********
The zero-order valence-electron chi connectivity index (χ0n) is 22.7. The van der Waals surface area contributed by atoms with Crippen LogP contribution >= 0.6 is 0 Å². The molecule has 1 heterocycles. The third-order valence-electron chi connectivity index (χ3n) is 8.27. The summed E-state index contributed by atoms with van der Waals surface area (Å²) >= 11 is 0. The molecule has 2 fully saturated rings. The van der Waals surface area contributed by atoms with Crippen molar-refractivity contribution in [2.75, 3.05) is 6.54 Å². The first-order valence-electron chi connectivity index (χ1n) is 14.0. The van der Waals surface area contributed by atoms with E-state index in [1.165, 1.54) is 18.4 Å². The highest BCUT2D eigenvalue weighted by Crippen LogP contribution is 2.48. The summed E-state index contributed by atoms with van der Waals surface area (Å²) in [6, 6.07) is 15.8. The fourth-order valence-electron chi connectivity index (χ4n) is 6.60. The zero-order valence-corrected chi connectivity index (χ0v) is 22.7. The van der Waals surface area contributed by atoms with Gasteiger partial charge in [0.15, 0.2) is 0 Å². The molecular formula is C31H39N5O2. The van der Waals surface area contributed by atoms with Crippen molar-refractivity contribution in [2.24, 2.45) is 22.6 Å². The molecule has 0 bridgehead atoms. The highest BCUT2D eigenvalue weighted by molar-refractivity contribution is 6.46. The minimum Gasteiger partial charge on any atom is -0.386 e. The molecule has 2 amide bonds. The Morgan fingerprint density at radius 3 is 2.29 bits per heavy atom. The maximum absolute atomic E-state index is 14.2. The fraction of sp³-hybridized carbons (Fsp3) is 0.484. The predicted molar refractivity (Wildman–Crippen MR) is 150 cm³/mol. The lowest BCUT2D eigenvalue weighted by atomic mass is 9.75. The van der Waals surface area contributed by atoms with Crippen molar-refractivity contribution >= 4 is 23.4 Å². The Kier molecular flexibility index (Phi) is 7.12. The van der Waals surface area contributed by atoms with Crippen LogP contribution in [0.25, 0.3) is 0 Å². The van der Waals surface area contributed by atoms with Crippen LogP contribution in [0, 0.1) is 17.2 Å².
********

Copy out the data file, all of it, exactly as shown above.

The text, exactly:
The zero-order valence-electron chi connectivity index (χ0n) is 22.7. The van der Waals surface area contributed by atoms with Crippen LogP contribution >= 0.6 is 0 Å². The molecule has 1 heterocycles. The third-order valence-electron chi connectivity index (χ3n) is 8.27. The summed E-state index contributed by atoms with van der Waals surface area (Å²) >= 11 is 0. The molecule has 2 fully saturated rings. The van der Waals surface area contributed by atoms with Crippen molar-refractivity contribution in [2.75, 3.05) is 6.54 Å². The first-order valence-electron chi connectivity index (χ1n) is 14.0. The van der Waals surface area contributed by atoms with E-state index in [1.165, 1.54) is 18.4 Å². The highest BCUT2D eigenvalue weighted by Crippen LogP contribution is 2.48. The summed E-state index contributed by atoms with van der Waals surface area (Å²) in [6, 6.07) is 15.8. The fourth-order valence-electron chi connectivity index (χ4n) is 6.60. The zero-order valence-corrected chi connectivity index (χ0v) is 22.7. The van der Waals surface area contributed by atoms with Gasteiger partial charge in [0.15, 0.2) is 0 Å². The molecular formula is C31H39N5O2. The van der Waals surface area contributed by atoms with Crippen molar-refractivity contribution in [2.24, 2.45) is 22.6 Å². The molecule has 0 bridgehead atoms. The highest BCUT2D eigenvalue weighted by molar-refractivity contribution is 6.46. The minimum Gasteiger partial charge on any atom is -0.386 e. The molecule has 2 amide bonds. The Morgan fingerprint density at radius 3 is 2.29 bits per heavy atom. The maximum absolute atomic E-state index is 14.2. The fraction of sp³-hybridized carbons (Fsp3) is 0.484. The predicted molar refractivity (Wildman–Crippen MR) is 150 cm³/mol. The lowest BCUT2D eigenvalue weighted by atomic mass is 9.75. The van der Waals surface area contributed by atoms with Crippen molar-refractivity contribution >= 4 is 23.4 Å². The Kier molecular flexibility index (Phi) is 7.12. The van der Waals surface area contributed by atoms with Crippen LogP contribution in [0.25, 0.3) is 0 Å². The van der Waals surface area contributed by atoms with Crippen LogP contribution in [0, 0.1) is 17.2 Å².